Chances are you’d probably say your employees would choose a pay raise, right? I mean, after all, who wouldn’t want more money? Taking a few liberties with the classic song Money by Barrett Strong, your employees are probably saying “Your leadership gives me such a thrill, but your leadership don’t pay my bills, I need money!”
Getting a pay raise would be an immediately tangible reward that everyone could literally take to the bank. Besides, it’s not like you need any dramatic improvement as a boss, right? Sure, you may not be the greatest leader in the world, but there’s a whole lot of bosses plenty worse than you. Your people would definitely choose a pay raise, you say.
Well, you’d be wrong. One study showed that 65% of Americans would choose a better boss over a pay raise. How do you like them apples?
In many of our training courses we do a “best boss” exercise. We ask participants to share the characteristics of the person who was their best boss, and as you can see from the list below, many of these traits are ones you can develop and master with just a bit of effort and focus.
My best boss…
Unfortunately, too many leaders are unwilling to admit they could use a bit of improvement, and too many organizations tolerate poor managerial performance (free whitepaper: 7 Ways Poor Managers Are Costing Your Company Money). But as you can see from this list, becoming a best boss isn’t rocket science. It’s within the grasp of any leader who is willing to put in a bit of work to improve his/her craft.
At a time of profound volatility in the U.S. health system, change management is an essential skill for public and private leaders alike. For these leaders — and young people aspiring to careers as health care managers — one very practical question emerges: What are the critical skills for leading major change in our health system?
As someone who has led large change management projects in both the federal government and a large private health system, my view is that effective leadership of fundamental change requires the following: a commitment to transparency; involving stakeholders so they feel that their voices are heard; making listening a personal priority of the leader; going overboard in communicating; emphasizing that the sought-after change is achievable; and developing a motivating narrative.
Two personal stories illustrate these points.
The first concerns the challenge of creating the meaningful use program for the HITECH Act when I served as national coordinator of health information technology from 2009 to 2011, at the beginning of the Obama administration. The second involves the task of replacing the electronic health record system (EHR) at Harvard-affiliated Partners HealthCare, the largest health system in New England. The latter was a project I led after returning to Partners in 2011. This was a $1.2 billion capital investment, the biggest in the organization’s history.
Both challenges were fundamentally political with a small “p.” And the road to success was in many ways the same.
The HITECH Act, which was part of the federal stimulus program enacted in response to the financial crisis of 2008, tasked the Obama administration and its Department of Health and Human Services with creating a nationwide, interoperable, private, and secure electronic-health-information system. The president made this goal even more formidable by promising that every American would have an electronic health record by 2014.
The HITECH Act provided a wide array of authorities:
The HITECH Act also included constraints — many about timing. Regulations setting out standards had to be issued within about nine months from the time I arrived. Furthermore, payments to providers for conforming to meaningful use were to be available under the law in less than two years — by January 1, 2011. So any infrastructure supports to assist providers in becoming meaningful users had to be in place very fast — by early 2010 at the latest.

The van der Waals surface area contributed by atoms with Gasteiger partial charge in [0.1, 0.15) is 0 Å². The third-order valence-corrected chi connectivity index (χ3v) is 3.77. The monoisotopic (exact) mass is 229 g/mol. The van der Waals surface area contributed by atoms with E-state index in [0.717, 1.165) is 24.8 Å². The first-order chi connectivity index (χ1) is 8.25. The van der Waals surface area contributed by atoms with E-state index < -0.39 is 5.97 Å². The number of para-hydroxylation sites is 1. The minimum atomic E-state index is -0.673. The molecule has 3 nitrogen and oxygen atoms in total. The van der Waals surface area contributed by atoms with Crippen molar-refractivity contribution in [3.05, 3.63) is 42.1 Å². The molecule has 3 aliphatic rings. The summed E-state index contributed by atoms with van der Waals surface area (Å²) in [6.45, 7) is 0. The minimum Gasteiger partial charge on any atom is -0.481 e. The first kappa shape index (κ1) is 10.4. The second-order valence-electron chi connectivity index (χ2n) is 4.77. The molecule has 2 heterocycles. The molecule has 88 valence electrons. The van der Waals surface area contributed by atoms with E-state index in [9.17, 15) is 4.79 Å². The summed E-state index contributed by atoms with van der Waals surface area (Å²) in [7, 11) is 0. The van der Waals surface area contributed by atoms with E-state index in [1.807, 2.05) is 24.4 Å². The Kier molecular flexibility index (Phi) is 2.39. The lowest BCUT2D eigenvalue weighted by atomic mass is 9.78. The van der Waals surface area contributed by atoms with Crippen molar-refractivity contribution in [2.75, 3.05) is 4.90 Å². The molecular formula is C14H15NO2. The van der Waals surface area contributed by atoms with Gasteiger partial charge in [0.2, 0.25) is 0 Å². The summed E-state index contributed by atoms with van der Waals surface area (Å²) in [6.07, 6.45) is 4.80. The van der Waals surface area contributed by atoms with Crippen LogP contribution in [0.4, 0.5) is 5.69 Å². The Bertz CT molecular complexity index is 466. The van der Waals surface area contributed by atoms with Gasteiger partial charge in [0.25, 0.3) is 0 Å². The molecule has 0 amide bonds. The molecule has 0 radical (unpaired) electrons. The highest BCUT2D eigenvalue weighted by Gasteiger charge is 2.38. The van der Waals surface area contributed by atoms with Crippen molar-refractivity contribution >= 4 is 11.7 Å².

Still another constraint — one of those important details that are appreciated by students of management — was that the Office of the National Coordinator that I inherited was tiny (a total of 35 FTEs) and had never written a regulation or made a grant before. There was, for example, no grants-management office even though we were expected to rapidly expend $3 billion in infrastructure grants and contracts to prepare the nation for meaningful use.
Though the implementation of the HITECH Act seemed superficially like a technology project, I gradually came to realize that it was much more than that. Nothing in the law required hospitals or doctors to adopt or meaningfully use electronic health records. They had incentives to do so, but they could easily refuse.
In fact, we were actually engaged not in a technology-implementation program but in a huge change-management initiative. We had to convince hundreds of thousands of health professionals and thousands of hospitals and hospital managers to take on the difficult, complex, costly, disruptive, and frustrating task of changing the way they managed what is arguably the most critical resource used in daily patient care: information. We were in a contest for the hearts and minds of professionals running our health care system. This larger battle for hearts and minds conditioned everything we did in applying our authorities and meeting our practical challenges.
First, to create the credibility and trust we needed to lead this movement, we insisted on transparency. We formulated the meaningful-use regulation in public through a series of hearings and public deliberations, which were streamed live. Whenever we faced the option of whether to make a decision in public or private, we chose the public approach. We held scores of open meetings involving our advisory committees during the two years I was national coordinator.
Second, to deepen public trust, we made listening a priority. Understanding that people affected by government policy want to be heard, I took every meeting I could with representatives of health care stakeholders, especially physicians and hospitals. After one meeting, I got feedback about what a great exchange we had. In fact, I had said nothing at all beyond introducing myself at the outset.
Third, we communicated extensively. When we released the proposed rule, we did so with a press event in the Great Hall of the Department of Health and Human Services with a packed crowd. I then went on a national tour — to Tampa, Minneapolis, Tucson, Salt Lake City, Omaha, Burlington, Buffalo, Houston, and beyond — to explain the proposed regulation.
Fourth, we emphasized the feasibility of complying with the meaningful-use rule. We needed to make clear that becoming a meaningful user was not a superhuman task. We wanted adoption to be so manageable that non-adopters would be embarrassed among their peers at golf outings or weekend cocktail parties.